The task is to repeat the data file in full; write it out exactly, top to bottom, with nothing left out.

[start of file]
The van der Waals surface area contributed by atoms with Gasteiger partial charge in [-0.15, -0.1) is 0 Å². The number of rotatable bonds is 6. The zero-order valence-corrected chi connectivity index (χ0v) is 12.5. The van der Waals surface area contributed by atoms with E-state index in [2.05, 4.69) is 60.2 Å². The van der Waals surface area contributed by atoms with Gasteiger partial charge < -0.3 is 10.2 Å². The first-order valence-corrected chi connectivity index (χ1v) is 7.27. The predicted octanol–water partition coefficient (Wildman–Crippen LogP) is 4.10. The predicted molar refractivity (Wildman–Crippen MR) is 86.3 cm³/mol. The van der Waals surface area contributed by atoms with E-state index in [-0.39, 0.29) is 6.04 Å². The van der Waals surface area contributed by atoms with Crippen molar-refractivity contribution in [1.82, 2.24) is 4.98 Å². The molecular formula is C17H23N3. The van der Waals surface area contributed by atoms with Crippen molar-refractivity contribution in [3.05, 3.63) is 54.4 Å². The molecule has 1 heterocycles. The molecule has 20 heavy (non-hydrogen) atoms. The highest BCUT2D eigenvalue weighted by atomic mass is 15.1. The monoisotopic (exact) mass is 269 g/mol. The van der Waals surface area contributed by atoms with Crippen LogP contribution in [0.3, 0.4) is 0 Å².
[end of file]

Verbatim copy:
The van der Waals surface area contributed by atoms with Gasteiger partial charge in [-0.15, -0.1) is 0 Å². The number of rotatable bonds is 6. The zero-order valence-corrected chi connectivity index (χ0v) is 12.5. The van der Waals surface area contributed by atoms with E-state index in [2.05, 4.69) is 60.2 Å². The van der Waals surface area contributed by atoms with Gasteiger partial charge < -0.3 is 10.2 Å². The first-order valence-corrected chi connectivity index (χ1v) is 7.27. The predicted octanol–water partition coefficient (Wildman–Crippen LogP) is 4.10. The predicted molar refractivity (Wildman–Crippen MR) is 86.3 cm³/mol. The van der Waals surface area contributed by atoms with E-state index in [-0.39, 0.29) is 6.04 Å². The van der Waals surface area contributed by atoms with Crippen molar-refractivity contribution in [1.82, 2.24) is 4.98 Å². The molecular formula is C17H23N3. The van der Waals surface area contributed by atoms with Crippen molar-refractivity contribution in [3.05, 3.63) is 54.4 Å². The molecule has 1 heterocycles. The molecule has 20 heavy (non-hydrogen) atoms. The highest BCUT2D eigenvalue weighted by atomic mass is 15.1. The monoisotopic (exact) mass is 269 g/mol. The van der Waals surface area contributed by atoms with Crippen LogP contribution in [0.3, 0.4) is 0 Å².